Further along, you'll come to two watchtowers - a Napoleonic structure prettily sat in a field, and a concrete station used to monitor the coast during World War II. You can step inside for a view through the boxy, rectangular windows - long since bereft of their glass, of course.

Swinging around the coast, the walk passes the remains of another well, before looping back towards the village on a lovely, thin bohereen. When this hits a T-junction, take the left turn down toward the monastic site, steering through a gap in the wall for a closer inspection of the Round Tower and St Declan's oratory.

It's a picture-perfect setting, with crooked gravestones and grassy trails leading from one lichen-splattered heritage site to another, and an easy place to get lost in the moment.

The Romanesque cathedral ruin here dates from the 12th century, and the 29m Round Tower is perfect - a fairytale feature that is easily one of the best-preserved in the country.

The saint's remains are said to lie in the little oratory.

Stepping through a final stile, I tramped back towards the village, passing splashes of colour in gallery windows, flower boxes, and a lady painting the White Horses restaurant sign for the new season.

This loop clicks, all right.

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A Napoleonic watchtower in Ardmore, Co Waterford. Photo: Pól Ó Conghaile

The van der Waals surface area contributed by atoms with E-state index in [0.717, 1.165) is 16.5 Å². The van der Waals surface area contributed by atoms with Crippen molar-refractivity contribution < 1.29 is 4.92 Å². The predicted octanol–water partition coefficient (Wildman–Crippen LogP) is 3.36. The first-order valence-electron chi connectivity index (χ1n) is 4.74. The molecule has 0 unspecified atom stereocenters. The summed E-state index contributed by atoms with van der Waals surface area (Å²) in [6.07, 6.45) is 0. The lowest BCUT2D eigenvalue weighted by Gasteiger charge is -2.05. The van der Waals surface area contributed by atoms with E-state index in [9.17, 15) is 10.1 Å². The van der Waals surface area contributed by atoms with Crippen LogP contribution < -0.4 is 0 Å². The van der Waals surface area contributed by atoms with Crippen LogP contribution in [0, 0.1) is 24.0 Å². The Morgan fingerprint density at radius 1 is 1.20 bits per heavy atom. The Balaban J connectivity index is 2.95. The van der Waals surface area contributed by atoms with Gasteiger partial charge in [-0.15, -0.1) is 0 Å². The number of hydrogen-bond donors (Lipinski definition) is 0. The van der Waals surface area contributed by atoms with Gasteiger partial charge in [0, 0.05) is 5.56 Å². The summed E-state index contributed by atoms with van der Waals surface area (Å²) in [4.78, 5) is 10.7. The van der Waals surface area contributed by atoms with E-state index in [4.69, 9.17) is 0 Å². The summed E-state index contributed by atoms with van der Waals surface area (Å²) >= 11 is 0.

A Napoleonic watchtower in Ardmore, Co Waterford. Photo: Pól Ó Conghaile

Pól Ó Conghaile

A Napoleonic watchtower in Ardmore, Co Waterford. Photo: Pól Ó Conghaile


Level: Easy. While there are some slopes and one series of steps, the path is clear, safe and should be within range of most fitness levels, as well as younger kids able to walk for an hour.

Distance: 4.5km. Doable in an hour, or a little more with stops.

Tips: If travelling at weekends or during holiday season, arrive early - Ardmore can be a busy little resort, with parking filling up quickly. Pack binoculars for bird-spotting, too.

A bite nearby: A bite or drink on the terrace of the five-star Cliff House Hotel can be bliss in sunny weather, but make sure to call ahead for reservations. In Ardmore itself, White Horses is a local bistro doing a super line in locally-caught seafood (at the mid- to upper price range), or nab an ice cream from Beachcombers.

More info: visitwaterford.com; stdeclansway.ie sportireland.ie

Your walking checklist

  • Safety comes first on a walk, no matter how easy. Check the weather, leave word of where you’re going and when you’ll be back, and pack smart. And remember, never leave valuables visible inside parked cars.
  • A fully charged phone, water and snacks, layers of appropriate clothing and sturdy footwear are essential for most walks. Bring a bag for rubbish, and clean shoes and socks in the boot for afterwards.
  • Covid-19 measures: Avoid peak times at busy spots (going early, late or midweek), don’t arrange to meet in large groups, observe social distancing, and park considerately — leave room for farmers, locals and emergency services to pass.
  • Check websites before travelling for the latest opening hours for restaurants and pubs, most require booking ahead, and have a Plan B in case your car park is full.
  • Responsible walkers always respect private property.

For more great walks, visit our Irish walks hub.